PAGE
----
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After Alex Ovechkin scored his 700th career goal, the NHL’s best were out en masse to celebrate him.

“If I would be Wayne Gretzky, I would be shaking right now,” Jaromir Jagr (766 goals) said in a pre-game video feature bejewelled by stars. “Because I think you going to beat him.”

Gretzky seemed to agree. He praised the Russian and then said, “I’ll be there saying the same thing when you get to 800.”

That was four years and a lot of geopolitics ago.

Ovechkin got to 800 a couple of years later. Gretzky was not there, virtually or otherwise. Nor was anyone else who mattered. The celebration was a purely Washington Capitals affair. Anything to do with Ovechkin is now a fandom that dare not speak its name.

You head over to his official Instagram and, yes, it’s still Ovechkin standing beside Vladimir Putin flashing a V for victory.

This guy either doesn’t get it, doesn’t care or does in both instances and has an agenda. None of those options show well on hockey.

This has turned Ovechkin into a new kind of sports celebrity – the all-timer in the midst of achieving his legacy who cannot be promoted.

In baseball, it’s bad. In hockey, it’s crippling.

The NHL’s entire marketing strategy is connecting the past to the present. You will hear more in Montreal about players who have died than anyone still breathing in a Canadiens jersey. Pushing mandatory retirement, Gretzky is still the game’s most reliable brand.

No league anywhere leans more on ‘You remember when X happened?’ to drive interest in the current product.

That’s because hockey can’t reliably create stars. The ingredients are there – athleticism, youth, good nature, viciousness, but the players just don’t have that mojo.

Six months ago, Connor Bedard was going to slap the electrical paddles on the NHL and wake the league up. Quick – what’s he doing right now? You have no clue.

Bedard has done what most new hockey stars do – disappear into the league’s wallpaper. Just another jobbing pro. Just another rookie who understands his place. We may see him again when the Chicago hockey team is good, or not.

Ovechkin had that mojo. He had so much of it that he let Sidney Crosby borrow a little. He put Crosby over his shoulder and fireman carried him into a rivalry that never really existed, but was great for promotion.

Who is this generation’s Ovechkin versus Crosby? No one. On paper, that rivalry still exists, though both guys are coming up on 40 and their teams are barely roadworthy.

Hockey can no longer even get the benefit of playing Russians against Canadians/Americans for patriotic tingles. Too Don Cherry. Too close to reality.

Whatever mojo Ovechkin once had, it’s gone. Age is part of it. Hockey players are meant to mellow into their golden years. The sort of guy who would once stick you in the face for making eye contact is now inviting the rookies over for Christmas breakfast. In the NHL, the old are meant to grow gentle.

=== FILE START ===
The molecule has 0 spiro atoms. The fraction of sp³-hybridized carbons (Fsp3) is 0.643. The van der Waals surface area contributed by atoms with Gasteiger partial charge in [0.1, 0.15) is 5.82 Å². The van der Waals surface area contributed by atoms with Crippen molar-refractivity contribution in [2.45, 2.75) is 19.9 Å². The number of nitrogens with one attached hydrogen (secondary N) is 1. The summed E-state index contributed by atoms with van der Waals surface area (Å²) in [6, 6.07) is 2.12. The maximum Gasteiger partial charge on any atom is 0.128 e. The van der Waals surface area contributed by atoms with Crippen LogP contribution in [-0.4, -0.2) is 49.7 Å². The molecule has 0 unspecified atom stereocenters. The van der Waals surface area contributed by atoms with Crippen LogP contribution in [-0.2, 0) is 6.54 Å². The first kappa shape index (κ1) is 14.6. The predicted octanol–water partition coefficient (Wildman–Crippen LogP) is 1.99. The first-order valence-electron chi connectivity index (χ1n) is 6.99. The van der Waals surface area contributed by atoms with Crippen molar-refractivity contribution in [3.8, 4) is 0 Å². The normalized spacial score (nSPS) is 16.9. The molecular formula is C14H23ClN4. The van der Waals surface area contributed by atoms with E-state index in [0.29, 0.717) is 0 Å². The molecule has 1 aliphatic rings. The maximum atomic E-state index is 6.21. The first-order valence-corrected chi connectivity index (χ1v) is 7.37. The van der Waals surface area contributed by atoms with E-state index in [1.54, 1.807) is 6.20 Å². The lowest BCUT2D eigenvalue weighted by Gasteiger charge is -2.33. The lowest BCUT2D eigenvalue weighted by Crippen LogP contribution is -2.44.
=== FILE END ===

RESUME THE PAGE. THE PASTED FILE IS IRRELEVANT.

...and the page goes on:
Ovechkin can’t do that because no one wants to cuddle up to a guy who’s good pals with the new Pol Pot. Nobody finds his “Russian machine never breaks” shtick charming any more.

He can’t do lengthy sit-downs or make funny YouTube videos. Too risky – for him and the league. Whenever he gets outside his hockey lane, people are going to start yelling at him about Ukraine.

He is Russia’s proxy in the North American entertainment business. So all he can do now is keep quiet and score goals. He plays. He’s still good. The commissioner will even praise him – “a joy to watch,” Gary Bettman said not so long ago.

But that’s it. No ad campaigns. No late-night chat shows. No lineups of former greats out there telling everybody what a prince of a man he is. All the usual stuff the NHL does for its living legends is out the window.

There was a moment early this year when the NHL must have thought the problem was solving itself. Ovechkin wasn’t scoring. He looked miserable. The Capitals looked worse. Maybe Gretzky was safe. But no.

Right now, Ovechkin is having a late-in-winter, middle-aged renaissance. He’s just had another 30-goal season – his 18th. That’s more than anyone in history. Not that you heard much about it.

Riding his form, the Capitals have climbed back into a playoff position. If they make it, it will likely cost Crosby his shot. How the mighty fall.

Ovechkin has 852 goals, but his pace has become a jog. He will probably eclipse Gretzky’s record (894) the season following next.

Two years is a long time when you’re a 39-year-old pro athlete, but few players have ever been more reliable than the Russian. He’ll get there. And then what?

Will the league stop to fête him? Will the wise men of the game line up behind him? Will people be able to separate the art from the artist?

Everyone makes their own decisions in life, but no one does that in hockey. The players will do whatever the league and its broadcasters tell them to. They won’t have the sense to understand how it could look later. Maybe things will calm in the European theatre of operations and they’ll get away with it.

And why not? Ovechkin’s been getting away with it for two years because no one in hockey has ever had a new idea. All problems are dealt with the same way: ‘What problem?’

That philosophy is not a courageous position. It is the foundation of every single scandal hockey has walked itself into over the past 10, 20 years. But until someone inside the game decides to change the way things are done, that’s how it works.

The NHL doesn’t have an Alex Ovechkin problem because it stopped talking about its Alex Ovechkin problem. Plus, it saves on the production cost of video tributes.

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